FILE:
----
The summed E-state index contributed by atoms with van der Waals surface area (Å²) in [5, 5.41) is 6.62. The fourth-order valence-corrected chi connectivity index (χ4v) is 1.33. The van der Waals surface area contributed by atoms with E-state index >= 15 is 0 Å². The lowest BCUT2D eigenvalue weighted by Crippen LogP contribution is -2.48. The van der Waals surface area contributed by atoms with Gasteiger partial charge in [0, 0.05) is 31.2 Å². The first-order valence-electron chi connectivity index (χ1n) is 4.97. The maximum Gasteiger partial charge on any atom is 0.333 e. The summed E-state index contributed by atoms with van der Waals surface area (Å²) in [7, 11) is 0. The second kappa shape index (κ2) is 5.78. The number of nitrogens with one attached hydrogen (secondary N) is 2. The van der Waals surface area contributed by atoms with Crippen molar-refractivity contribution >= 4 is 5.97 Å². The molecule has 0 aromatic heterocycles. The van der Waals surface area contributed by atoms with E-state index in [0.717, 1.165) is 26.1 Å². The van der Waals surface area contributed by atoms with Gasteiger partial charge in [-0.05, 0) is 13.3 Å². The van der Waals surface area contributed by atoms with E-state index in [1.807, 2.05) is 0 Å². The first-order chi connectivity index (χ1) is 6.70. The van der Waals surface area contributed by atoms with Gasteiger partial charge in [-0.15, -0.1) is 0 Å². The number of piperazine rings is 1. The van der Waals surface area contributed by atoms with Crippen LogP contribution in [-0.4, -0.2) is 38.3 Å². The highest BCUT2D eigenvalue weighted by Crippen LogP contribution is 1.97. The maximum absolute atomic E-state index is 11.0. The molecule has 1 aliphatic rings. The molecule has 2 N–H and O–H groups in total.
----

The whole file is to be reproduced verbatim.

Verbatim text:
The summed E-state index contributed by atoms with van der Waals surface area (Å²) in [5, 5.41) is 6.62. The fourth-order valence-corrected chi connectivity index (χ4v) is 1.33. The van der Waals surface area contributed by atoms with E-state index >= 15 is 0 Å². The lowest BCUT2D eigenvalue weighted by Crippen LogP contribution is -2.48. The van der Waals surface area contributed by atoms with Gasteiger partial charge in [0, 0.05) is 31.2 Å². The first-order valence-electron chi connectivity index (χ1n) is 4.97. The maximum Gasteiger partial charge on any atom is 0.333 e. The summed E-state index contributed by atoms with van der Waals surface area (Å²) in [7, 11) is 0. The second kappa shape index (κ2) is 5.78. The number of nitrogens with one attached hydrogen (secondary N) is 2. The van der Waals surface area contributed by atoms with Crippen molar-refractivity contribution >= 4 is 5.97 Å². The molecule has 0 aromatic heterocycles. The van der Waals surface area contributed by atoms with E-state index in [0.717, 1.165) is 26.1 Å². The van der Waals surface area contributed by atoms with Gasteiger partial charge in [-0.05, 0) is 13.3 Å². The van der Waals surface area contributed by atoms with E-state index in [1.807, 2.05) is 0 Å². The first-order chi connectivity index (χ1) is 6.70. The van der Waals surface area contributed by atoms with Gasteiger partial charge in [-0.15, -0.1) is 0 Å². The number of piperazine rings is 1. The van der Waals surface area contributed by atoms with Crippen LogP contribution in [-0.4, -0.2) is 38.3 Å². The highest BCUT2D eigenvalue weighted by Crippen LogP contribution is 1.97. The maximum absolute atomic E-state index is 11.0. The molecule has 1 aliphatic rings. The molecule has 2 N–H and O–H groups in total.